Musings from Brian J. Noggle
Saturday, April 21, 2007
Good Book Hunting: April 20, 2007
The Kirkwood Friends of the Library holds its annual book fair this weekend, and last year, it proved to be the biggest event for us. Sure, the Greater St. Louis Book Fair occurs on the same weekend, but I'm not fond of the big one. It's held in a parking garage in West County Mall, it's ill-lit, it's crowded, it has just too many books to contemplate, and the parking is awful. So I prefer the Kirkwood one.

The Kirkwood book fair is held again this year in empty retail space on the bottom floor of one of those mixed use developments of which municipalities are so fond; the fact that this is the second year running that the expensive retail space has not been pouring the prophesied sales tax revenue into Kirkwood's coffers will not discourage other municipalities from doing the ousting families to provide cavernous locations available for charity events.

The book fair itself offers a good number of books, just about at the edge of my limit; if a book fair has too many books, I know I won't get to see them all, so I will go much faster and will browse more quickly. I started in the old/rare books section, but the selection favored children's books and Civil War treatises. By the time I got through Fiction section, I had set two stacks of books at the counter to wait for me. Heather finished up earlier than I did and entertained the counterspeople while I quickly worked the nonfiction section. Because frankly there's just not many travel books I need.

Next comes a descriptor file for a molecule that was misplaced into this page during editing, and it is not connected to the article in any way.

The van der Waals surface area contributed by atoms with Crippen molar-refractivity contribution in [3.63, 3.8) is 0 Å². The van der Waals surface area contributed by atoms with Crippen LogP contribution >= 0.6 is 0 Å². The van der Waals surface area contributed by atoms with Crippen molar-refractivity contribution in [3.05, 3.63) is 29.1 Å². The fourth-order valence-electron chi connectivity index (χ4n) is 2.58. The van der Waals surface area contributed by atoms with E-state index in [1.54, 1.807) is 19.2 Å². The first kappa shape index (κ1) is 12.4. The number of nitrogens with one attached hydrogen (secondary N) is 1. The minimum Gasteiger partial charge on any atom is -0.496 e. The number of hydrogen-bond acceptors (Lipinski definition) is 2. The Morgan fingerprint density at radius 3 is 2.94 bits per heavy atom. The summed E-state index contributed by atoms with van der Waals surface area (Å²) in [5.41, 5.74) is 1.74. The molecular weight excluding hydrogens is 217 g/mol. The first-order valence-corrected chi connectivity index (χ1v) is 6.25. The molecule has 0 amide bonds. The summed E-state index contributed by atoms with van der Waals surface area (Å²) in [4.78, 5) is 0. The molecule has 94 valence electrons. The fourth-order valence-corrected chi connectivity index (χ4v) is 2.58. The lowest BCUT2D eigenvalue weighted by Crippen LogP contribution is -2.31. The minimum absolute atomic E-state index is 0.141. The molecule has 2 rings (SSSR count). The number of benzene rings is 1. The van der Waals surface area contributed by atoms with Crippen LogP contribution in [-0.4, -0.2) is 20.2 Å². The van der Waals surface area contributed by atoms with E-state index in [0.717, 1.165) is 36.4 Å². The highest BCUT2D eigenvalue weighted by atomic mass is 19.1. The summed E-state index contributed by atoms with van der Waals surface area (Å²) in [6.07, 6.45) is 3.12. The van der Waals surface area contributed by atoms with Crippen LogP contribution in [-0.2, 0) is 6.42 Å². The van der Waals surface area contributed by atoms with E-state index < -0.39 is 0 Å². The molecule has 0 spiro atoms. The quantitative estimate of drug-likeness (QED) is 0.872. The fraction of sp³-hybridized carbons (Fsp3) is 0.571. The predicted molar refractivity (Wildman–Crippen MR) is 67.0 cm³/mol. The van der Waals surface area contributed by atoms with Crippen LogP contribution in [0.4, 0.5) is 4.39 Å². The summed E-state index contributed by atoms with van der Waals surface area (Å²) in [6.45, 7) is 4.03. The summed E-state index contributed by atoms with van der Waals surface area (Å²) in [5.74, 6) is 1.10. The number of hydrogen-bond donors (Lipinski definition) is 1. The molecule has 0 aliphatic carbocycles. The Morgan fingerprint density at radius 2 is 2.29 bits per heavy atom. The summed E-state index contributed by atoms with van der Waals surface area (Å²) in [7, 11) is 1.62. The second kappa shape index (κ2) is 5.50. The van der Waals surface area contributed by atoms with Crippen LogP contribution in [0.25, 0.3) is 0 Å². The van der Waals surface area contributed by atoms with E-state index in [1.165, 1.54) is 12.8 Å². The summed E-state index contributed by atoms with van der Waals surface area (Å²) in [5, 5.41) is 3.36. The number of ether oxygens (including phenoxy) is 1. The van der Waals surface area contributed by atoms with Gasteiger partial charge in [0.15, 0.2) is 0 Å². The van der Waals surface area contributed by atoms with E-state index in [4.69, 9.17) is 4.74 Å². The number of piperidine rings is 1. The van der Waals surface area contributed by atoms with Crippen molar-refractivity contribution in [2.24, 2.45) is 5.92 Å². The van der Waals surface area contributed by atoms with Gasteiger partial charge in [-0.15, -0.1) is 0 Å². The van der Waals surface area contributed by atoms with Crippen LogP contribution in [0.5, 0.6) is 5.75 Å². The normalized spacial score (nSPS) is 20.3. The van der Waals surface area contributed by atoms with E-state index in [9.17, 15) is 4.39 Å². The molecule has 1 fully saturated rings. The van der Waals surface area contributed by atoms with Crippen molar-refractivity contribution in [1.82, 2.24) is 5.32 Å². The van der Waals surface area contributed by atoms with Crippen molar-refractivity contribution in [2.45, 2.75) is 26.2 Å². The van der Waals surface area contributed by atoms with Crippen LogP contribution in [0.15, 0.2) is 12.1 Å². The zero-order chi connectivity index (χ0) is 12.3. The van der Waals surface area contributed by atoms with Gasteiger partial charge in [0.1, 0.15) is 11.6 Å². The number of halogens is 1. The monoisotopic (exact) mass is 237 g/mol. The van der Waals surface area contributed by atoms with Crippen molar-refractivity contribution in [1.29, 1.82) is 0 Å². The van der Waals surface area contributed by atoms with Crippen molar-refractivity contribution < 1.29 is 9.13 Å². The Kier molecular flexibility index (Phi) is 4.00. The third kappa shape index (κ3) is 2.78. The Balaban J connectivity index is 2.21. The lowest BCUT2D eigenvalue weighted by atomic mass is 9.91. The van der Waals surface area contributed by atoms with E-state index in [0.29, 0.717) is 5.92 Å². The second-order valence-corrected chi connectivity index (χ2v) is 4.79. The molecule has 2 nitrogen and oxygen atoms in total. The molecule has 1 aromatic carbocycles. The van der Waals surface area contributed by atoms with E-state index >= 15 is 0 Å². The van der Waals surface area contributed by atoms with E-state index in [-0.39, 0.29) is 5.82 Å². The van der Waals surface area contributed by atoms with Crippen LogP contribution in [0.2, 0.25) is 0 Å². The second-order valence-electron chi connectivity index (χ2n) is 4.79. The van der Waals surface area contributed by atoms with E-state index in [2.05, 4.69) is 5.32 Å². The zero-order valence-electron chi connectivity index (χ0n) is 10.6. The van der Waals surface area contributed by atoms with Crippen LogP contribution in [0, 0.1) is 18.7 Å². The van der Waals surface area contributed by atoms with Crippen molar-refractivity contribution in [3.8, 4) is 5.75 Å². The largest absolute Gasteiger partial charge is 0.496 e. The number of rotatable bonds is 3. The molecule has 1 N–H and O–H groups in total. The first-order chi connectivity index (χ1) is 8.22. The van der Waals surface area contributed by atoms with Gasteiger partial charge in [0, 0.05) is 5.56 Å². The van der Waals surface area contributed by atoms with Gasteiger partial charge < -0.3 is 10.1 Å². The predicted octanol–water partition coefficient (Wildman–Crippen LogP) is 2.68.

Here's the damage:

Kirkwood Book Fair haul

That's 37 books; 22 for me, 15 for Heather.

A couple things I picked up:
  • First British printing of Tom Clancy's Clear and Present Danger.
  • A Danish rendition of Ridley Pearson's The Seizing of Yankee Green Mall.
  • A number of plays, including Sight Unseen, one of the best plays I've ever seen.
  • A hardback without a dustjacket called 24 Girls in 7 Days. I liked the title and actually read the first couple of pages.
  • Another Harry Turtledove book because a former co-worker raves about him; Ruled Britannia was okay enough to warrant another buck or two to try substantiate the praise.
The book fair also included a number of advance copies of books, but nothing that I recognized or would bother trying to collect.

This book fair runs today and tomorrow still at the empty retail space on South Kirkwood Road if you're interested; it's close to the Greater St. Louis Book Fair if you want to make a day of it.

Friday, April 20, 2007
It's Called a Bag of Holding
How else do you bring a mace to school when you want to show a teacher some clerical attitude adjusting?
    "It's heavy, and it's metal, and it's sharp," Detective Sgt. Darlene Breitenstein said of the weapon. The girl, who is being held at the Lake County (Ind.) Juvenile Justice Center on battery charges, told police she brought the weapon to school because she was "tired of getting picked on." "I took the weapon to the detention center for the judge to see," Breitenstein said. Charmella Greer of the Gary Community School Corp. said the school system plans to take disciplinary action against the freshman. She said she did not know how the girl managed to smuggle the large weapon past school metal detectors.